Walter Scott, Jr. College of Engineering

Graduate Exam Abstract

Abstract: Today's data centers face the issue of
balancing electricity use and completion times of
their workloads. Rising electricity costs are
forcing data center operators to either operate
within an electricity budget or to reduce
electricity use as much as possible while still
maintaining service agreements. Energy-aware
resource allocation is one technique a system
administrator can employ to address both problems:
optimizing the workload completion time (makespan)
when given an energy budget, or to minimize energy
consumption subject to service guarantees (such as
adhering to deadlines). In this thesis, the
problem of energy-aware static resource allocation
in an environment where a collection of
independent (non-communicating) tasks ("bag-of-
tasks") is assigned to a heterogeneous computing
system is studied. Computing systems often operate
in environments where task execution times vary
(e.g., due to cache misses or data dependent
execution times). These execution times are
modeled stochastically, using probability density
functions. It is desirable for resource
allocations to be robust against these variations,
where energy-robustness is defined as the
probability that the energy budget is not
violated, and makespan-robustness is defined as
the probability a makespan deadline is not
violated. For both energy-constrained and
deadline-constrained problems, novel heuristics
are designed and analyzed.
The rapid increase of the power consumption
of data centers has led to an increase in the
amount cooling resources required to operate these
data centers at a safe threshold. The cooling
systems account for a large portion of the total
power consumption used by a data center, causing
the costs of providing power to these data centers
to rise. In this thesis, novel resource allocation
techniques that maximize the performance of a data
center when constrained to the total power
consumption of the compute servers and Computer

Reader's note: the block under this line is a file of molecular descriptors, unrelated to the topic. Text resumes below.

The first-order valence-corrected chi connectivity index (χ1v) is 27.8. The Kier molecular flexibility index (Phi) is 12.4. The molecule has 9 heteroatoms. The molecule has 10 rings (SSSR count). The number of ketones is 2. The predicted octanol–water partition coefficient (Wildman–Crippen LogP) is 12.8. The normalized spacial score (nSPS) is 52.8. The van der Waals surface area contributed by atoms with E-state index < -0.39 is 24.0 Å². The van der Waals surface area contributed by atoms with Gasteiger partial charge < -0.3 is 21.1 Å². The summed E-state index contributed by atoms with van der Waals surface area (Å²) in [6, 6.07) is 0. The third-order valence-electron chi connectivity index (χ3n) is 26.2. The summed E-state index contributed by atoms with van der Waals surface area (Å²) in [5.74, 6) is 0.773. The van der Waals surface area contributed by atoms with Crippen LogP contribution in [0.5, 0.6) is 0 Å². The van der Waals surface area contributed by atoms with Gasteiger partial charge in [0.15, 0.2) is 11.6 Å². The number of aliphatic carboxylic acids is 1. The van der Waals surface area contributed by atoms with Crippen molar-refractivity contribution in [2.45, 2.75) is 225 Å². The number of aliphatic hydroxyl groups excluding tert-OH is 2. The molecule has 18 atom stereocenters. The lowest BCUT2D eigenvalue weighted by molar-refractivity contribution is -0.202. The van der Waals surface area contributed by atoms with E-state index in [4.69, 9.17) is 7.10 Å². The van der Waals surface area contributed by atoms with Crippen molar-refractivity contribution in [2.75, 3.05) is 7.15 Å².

Room Air Conditioning (CRAC) units in addition to
ensuring servers and CRAC units operate within a
redline temperature threshold are designed. As
multicore processors increase in number of cores,
the effects of shared caches can have a pronounced
impact on the execution speed of memory-intensive
tasks. In our model, we consider the power
consumed by compute servers and CRAC units, a
workload with tasks of varying compute and memory
intensity that affects the power consumption of
cores, and the execution speed degradation effects
caused by co-locating tasks to cores within the
same multicore processor. The performance of the
system is quantified as the total reward earned
from completing tasks by their individual
deadlines. A novel genetic algorithm technique, in combination with a new local search technique that guarantees the power and thermal constraints, to solve this problem is being designed and analyzed. The plan is to consider other techniques, as well.
Adviser: H.J. Siegel
Co-Adviser: Sudeep Pasricha
Non-ECE Member: Darrell Whitley
Member 3: Anthony A. Maciejewski
Addional Members: N/A
Mark Oxley, Sudeep Pasricha, Howard Jay Siegel, and Anthony A. Maciejewski, “Energy and Deadline Constrained Robust Stochastic Static Resource Allocation,” The First Workshop on Power and Energy Aspects of Computation (PEAC 2013), in the proceedings of the 10th International Conference on Parallel Processing and Applied Mathematics (PPAM 2013), to appear, 10 pp., Warsaw, Poland, Sep. 2013.
Program of Study: